A good answer might be:

Just one:

public void paint ( Graphics gr )

(However, the class inherits many more methods from class Applet).

Extending the Applet Class

The definition of Applet provides a framework for building an applet. By itself, the class Applet does little that is visible in the Web browser. (It does a great many things behind the scenes, however.)

To build upon this framework, you import java.applet.Applet and extend the Applet class:

import java.applet.Applet;
import java.awt.*;

public class AEHousman extends Applet
  public void paint ( Graphics gr )
    setBackground( Color.pink );
    gr.drawString("Loveliest of trees, the cherry now", 25, 30);
    gr.drawString("Is hung with bloom along the bough,", 25, 50);
    gr.drawString("And stands about the woodland ride", 25, 70 );
    gr.drawString("Wearing white for Eastertide." ,25, 90);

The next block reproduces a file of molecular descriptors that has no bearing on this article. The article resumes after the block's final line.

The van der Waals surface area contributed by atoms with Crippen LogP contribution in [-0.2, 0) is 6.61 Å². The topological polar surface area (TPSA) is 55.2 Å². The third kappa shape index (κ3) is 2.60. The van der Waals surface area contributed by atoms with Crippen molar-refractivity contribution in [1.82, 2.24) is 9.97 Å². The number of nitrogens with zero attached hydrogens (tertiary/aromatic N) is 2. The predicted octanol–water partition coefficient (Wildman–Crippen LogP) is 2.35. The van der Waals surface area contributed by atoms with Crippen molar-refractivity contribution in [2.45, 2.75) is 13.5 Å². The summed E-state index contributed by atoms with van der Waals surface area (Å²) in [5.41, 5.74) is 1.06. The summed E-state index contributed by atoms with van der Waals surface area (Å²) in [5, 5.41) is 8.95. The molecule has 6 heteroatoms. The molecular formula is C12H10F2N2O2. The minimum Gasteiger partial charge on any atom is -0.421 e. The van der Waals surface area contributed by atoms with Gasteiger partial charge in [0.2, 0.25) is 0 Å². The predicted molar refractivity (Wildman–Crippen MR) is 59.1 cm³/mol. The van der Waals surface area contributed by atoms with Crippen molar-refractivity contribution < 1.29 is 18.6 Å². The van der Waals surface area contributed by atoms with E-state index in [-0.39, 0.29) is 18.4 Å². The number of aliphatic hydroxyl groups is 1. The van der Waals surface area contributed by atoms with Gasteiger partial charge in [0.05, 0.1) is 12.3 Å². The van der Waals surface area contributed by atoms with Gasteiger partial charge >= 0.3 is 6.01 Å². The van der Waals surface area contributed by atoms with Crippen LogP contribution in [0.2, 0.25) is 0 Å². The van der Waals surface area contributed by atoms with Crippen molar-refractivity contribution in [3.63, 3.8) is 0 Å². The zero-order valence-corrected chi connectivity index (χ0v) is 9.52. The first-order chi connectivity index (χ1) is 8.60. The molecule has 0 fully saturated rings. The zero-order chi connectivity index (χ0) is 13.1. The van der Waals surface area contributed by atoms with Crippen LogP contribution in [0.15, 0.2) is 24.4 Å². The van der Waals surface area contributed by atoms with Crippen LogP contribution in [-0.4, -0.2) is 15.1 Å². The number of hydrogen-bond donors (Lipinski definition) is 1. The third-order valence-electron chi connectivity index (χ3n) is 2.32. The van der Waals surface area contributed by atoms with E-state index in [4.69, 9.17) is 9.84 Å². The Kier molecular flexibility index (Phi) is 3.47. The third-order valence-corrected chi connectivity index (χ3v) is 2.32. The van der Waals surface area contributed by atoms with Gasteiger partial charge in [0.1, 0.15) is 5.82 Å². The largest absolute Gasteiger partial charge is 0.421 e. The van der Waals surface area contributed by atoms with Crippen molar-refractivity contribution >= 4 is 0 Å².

gr.drawString("--- A. E. Housman" ,50, 130);

When you extend a class, you are making a new class by building upon a base class. This example defines a new class called AEHousman. The new class has everything in it that the class Applet has. (This is called inheritance. Inheritance is discussed at greater length in chapter 50.)

The class Applet has a paint() method, but that method does little. Objects of class AEHousman have their own paint() method because the definition in AEHousman.java overrides the one in Applet.

The Web browser calls the paint() method when it needs to "paint" the section of the monitor screen devoted to an applet. Each applet that you write has its own paint() method.


Pretend that the Web browser has just called the paint() method. The first statement in the method is:

setBackground( Color.pink );

What do you suppose that this does?